• CUBE - Computational Systems Biology

  • DOME - Microbial Ecology

  • TER - Terrestrial Ecosystem Research

DMES News

  • DoME hosted "Let's talk about symbiosis" workshop

    16.11.18
    Event

    This week, DoME hosted the 11th „Let’s talk about symbiosis“ workshop. For one day, students, PhD students, postdocs and PIs interested in microbial symbiosis got together to discuss their current and future research. The workshop is one of the activities ...

  • Habilitation of Marc Mussmann

    19.10.18
    News

    Marc Mussmann received his Venia Legendi from the University of Bremen after his habilitation lecture "Microbial sulfur oxidation in coastal marine sediments" at the Max-Planck-Institute for Marine Microbiology. Congratulations Privatdozent Dr. Marc!

  • Hochschuljubiläumsstiftung funding for Petra Pjevac and Andrew Giguere

    12.10.18
    News

    The Hochschuljubiläumsstiftung of the City of Vienna awarded funding to Petra and Andrew for their project "Can soil help the city breathe?". Petra and Andrew will investigate the capacity of different types of urban green spaces to serve as ...

  • ORF3 TV documentary on the human microbiome

    04.10.18
    Outreach

    Arno Schintlmeister, Buck Hanson, David Berry, and Alexander Loy are featured on Austrian TV (ORF3) in the documentary 'Treffpunkt Medizin: Superorgan Mikrobiom' about the human microbiome. They talk about the importance of the gut microbiota for human health, such as for the ...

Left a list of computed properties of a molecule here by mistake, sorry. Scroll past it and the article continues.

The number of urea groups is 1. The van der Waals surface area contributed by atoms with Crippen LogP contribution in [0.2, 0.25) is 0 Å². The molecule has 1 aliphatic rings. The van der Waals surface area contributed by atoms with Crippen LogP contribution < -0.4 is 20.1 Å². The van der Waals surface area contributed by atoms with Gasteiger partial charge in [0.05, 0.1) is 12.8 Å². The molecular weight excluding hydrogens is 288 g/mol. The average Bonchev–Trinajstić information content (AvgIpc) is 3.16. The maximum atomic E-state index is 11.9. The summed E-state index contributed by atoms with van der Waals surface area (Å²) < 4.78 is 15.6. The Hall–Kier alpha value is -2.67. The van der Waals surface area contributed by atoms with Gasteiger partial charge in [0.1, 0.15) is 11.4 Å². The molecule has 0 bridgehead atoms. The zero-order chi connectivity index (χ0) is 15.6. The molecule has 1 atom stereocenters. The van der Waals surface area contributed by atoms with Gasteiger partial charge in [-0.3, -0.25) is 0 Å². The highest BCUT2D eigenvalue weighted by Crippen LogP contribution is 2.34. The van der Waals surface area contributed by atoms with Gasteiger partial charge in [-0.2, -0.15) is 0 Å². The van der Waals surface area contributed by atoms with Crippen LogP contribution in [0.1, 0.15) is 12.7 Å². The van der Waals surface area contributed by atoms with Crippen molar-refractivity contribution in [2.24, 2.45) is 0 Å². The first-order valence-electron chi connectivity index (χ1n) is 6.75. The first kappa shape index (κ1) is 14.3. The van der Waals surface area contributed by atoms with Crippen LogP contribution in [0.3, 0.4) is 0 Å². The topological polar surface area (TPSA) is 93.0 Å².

Latest publications

Growth explains microbial carbon use efficiency across soils differing in land use and geology

The ratio of carbon (C) that is invested into microbial growth to organic C taken up is known as microbial carbon use efficiency (CUE), which is influenced by environmental factors such as soil temperature and soil moisture. How microbes will physiologically react to short-term environmental changes is not well understood, primarily due to methodological restrictions. Here we report on two independent laboratory experiments to explore short-term temperature and soil moisture effects on soil microbial physiology(i.e. respiration, growth, CUE, and microbial biomass turnover): (i) a temperature experiment with 1-day pre-incubation at 5, 15 and 25 °C at 60% water holding capacity (WHC), and (ii) a soil moisture/oxygen (O2) experiment with 7-day pre-incubation at 20 °C at 30%, 60% WHC (both at 21% O2) and 90% WHC at 1% O2. Experiments were conducted with soils from arable, pasture and forest sites derived from both silicate and limestone bedrocks. We found that microbial CUE responded heterogeneously though overall positively to short-term temperature changes, and decreased significantly under high moisture level (90% WHC)/suboxic conditions due to strong decreases in microbial growth. Microbial biomass turnover time decreased dramatically with increasing temperature, and increased significantly at high moisture level (90% WHC)/suboxic conditions. Our findings reveal that the responses of microbial CUE and microbial biomass turnover to short-term temperature and moisture/O2 changes depended mainly on microbial growth responses and less on respiration responses to the environmental cues, which were consistent across soils differing in land use and geology.

Zheng Q, Hu Y, zhang S, Noll L, Boeckle T, Richter A, Wanek W
2019 - Soil Biology and Biochemistry, 128: 45-55

Combination of techniques to quantify the distribution of bacteria in their soil microhabitats at different spatial scales